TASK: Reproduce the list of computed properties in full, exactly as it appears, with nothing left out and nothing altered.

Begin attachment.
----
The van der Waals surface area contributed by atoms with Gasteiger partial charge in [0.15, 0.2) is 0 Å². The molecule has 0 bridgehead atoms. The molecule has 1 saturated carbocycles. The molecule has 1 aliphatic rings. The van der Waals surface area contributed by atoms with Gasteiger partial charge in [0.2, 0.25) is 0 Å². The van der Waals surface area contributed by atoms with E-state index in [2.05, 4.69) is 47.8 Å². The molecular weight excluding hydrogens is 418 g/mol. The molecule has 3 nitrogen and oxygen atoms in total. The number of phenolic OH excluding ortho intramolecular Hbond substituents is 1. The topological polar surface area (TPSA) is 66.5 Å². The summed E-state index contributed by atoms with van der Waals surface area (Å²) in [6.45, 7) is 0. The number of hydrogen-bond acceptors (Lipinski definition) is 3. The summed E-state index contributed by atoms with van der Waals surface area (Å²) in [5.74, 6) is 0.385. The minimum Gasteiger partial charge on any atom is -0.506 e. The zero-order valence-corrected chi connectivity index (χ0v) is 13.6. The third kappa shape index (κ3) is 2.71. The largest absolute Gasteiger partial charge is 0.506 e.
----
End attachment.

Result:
The van der Waals surface area contributed by atoms with Gasteiger partial charge in [0.15, 0.2) is 0 Å². The molecule has 0 bridgehead atoms. The molecule has 1 saturated carbocycles. The molecule has 1 aliphatic rings. The van der Waals surface area contributed by atoms with Gasteiger partial charge in [0.2, 0.25) is 0 Å². The van der Waals surface area contributed by atoms with E-state index in [2.05, 4.69) is 47.8 Å². The molecular weight excluding hydrogens is 418 g/mol. The molecule has 3 nitrogen and oxygen atoms in total. The number of phenolic OH excluding ortho intramolecular Hbond substituents is 1. The topological polar surface area (TPSA) is 66.5 Å². The summed E-state index contributed by atoms with van der Waals surface area (Å²) in [6.45, 7) is 0. The number of hydrogen-bond acceptors (Lipinski definition) is 3. The summed E-state index contributed by atoms with van der Waals surface area (Å²) in [5.74, 6) is 0.385. The minimum Gasteiger partial charge on any atom is -0.506 e. The zero-order valence-corrected chi connectivity index (χ0v) is 13.6. The third kappa shape index (κ3) is 2.71. The largest absolute Gasteiger partial charge is 0.506 e.